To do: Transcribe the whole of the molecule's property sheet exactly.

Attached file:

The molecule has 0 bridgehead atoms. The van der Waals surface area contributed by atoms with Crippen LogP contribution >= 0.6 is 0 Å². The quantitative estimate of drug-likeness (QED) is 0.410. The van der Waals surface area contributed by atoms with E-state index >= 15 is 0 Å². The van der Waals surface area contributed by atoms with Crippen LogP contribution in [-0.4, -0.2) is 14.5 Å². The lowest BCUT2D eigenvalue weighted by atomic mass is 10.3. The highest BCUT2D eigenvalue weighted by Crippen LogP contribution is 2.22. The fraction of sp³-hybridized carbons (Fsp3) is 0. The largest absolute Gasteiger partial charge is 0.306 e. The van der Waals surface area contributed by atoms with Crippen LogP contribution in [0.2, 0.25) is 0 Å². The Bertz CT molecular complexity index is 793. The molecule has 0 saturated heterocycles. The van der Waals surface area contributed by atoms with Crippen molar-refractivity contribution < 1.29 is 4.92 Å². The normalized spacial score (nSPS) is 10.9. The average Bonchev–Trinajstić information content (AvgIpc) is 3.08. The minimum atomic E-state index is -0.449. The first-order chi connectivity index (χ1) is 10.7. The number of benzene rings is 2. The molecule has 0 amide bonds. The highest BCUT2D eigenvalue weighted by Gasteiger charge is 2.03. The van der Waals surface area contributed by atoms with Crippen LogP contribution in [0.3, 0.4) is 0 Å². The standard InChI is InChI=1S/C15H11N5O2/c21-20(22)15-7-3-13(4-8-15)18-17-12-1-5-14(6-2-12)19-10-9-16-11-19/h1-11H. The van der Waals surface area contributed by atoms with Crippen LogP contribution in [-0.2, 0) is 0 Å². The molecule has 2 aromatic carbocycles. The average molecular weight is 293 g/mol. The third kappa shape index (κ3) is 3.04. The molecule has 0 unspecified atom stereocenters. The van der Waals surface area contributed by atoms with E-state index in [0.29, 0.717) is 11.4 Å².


The molecule has 0 bridgehead atoms. The van der Waals surface area contributed by atoms with Crippen LogP contribution >= 0.6 is 0 Å². The quantitative estimate of drug-likeness (QED) is 0.410. The van der Waals surface area contributed by atoms with E-state index >= 15 is 0 Å². The van der Waals surface area contributed by atoms with Crippen LogP contribution in [-0.4, -0.2) is 14.5 Å². The lowest BCUT2D eigenvalue weighted by atomic mass is 10.3. The highest BCUT2D eigenvalue weighted by Crippen LogP contribution is 2.22. The fraction of sp³-hybridized carbons (Fsp3) is 0. The largest absolute Gasteiger partial charge is 0.306 e. The van der Waals surface area contributed by atoms with Crippen LogP contribution in [0.2, 0.25) is 0 Å². The Bertz CT molecular complexity index is 793. The molecule has 0 saturated heterocycles. The van der Waals surface area contributed by atoms with Crippen molar-refractivity contribution < 1.29 is 4.92 Å². The normalized spacial score (nSPS) is 10.9. The average Bonchev–Trinajstić information content (AvgIpc) is 3.08. The minimum atomic E-state index is -0.449. The first-order chi connectivity index (χ1) is 10.7. The number of benzene rings is 2. The molecule has 0 amide bonds. The highest BCUT2D eigenvalue weighted by Gasteiger charge is 2.03. The van der Waals surface area contributed by atoms with Crippen LogP contribution in [0.3, 0.4) is 0 Å². The standard InChI is InChI=1S/C15H11N5O2/c21-20(22)15-7-3-13(4-8-15)18-17-12-1-5-14(6-2-12)19-10-9-16-11-19/h1-11H. The van der Waals surface area contributed by atoms with Crippen LogP contribution in [-0.2, 0) is 0 Å². The molecule has 2 aromatic carbocycles. The average molecular weight is 293 g/mol. The third kappa shape index (κ3) is 3.04. The molecule has 0 unspecified atom stereocenters. The van der Waals surface area contributed by atoms with E-state index in [0.29, 0.717) is 11.4 Å².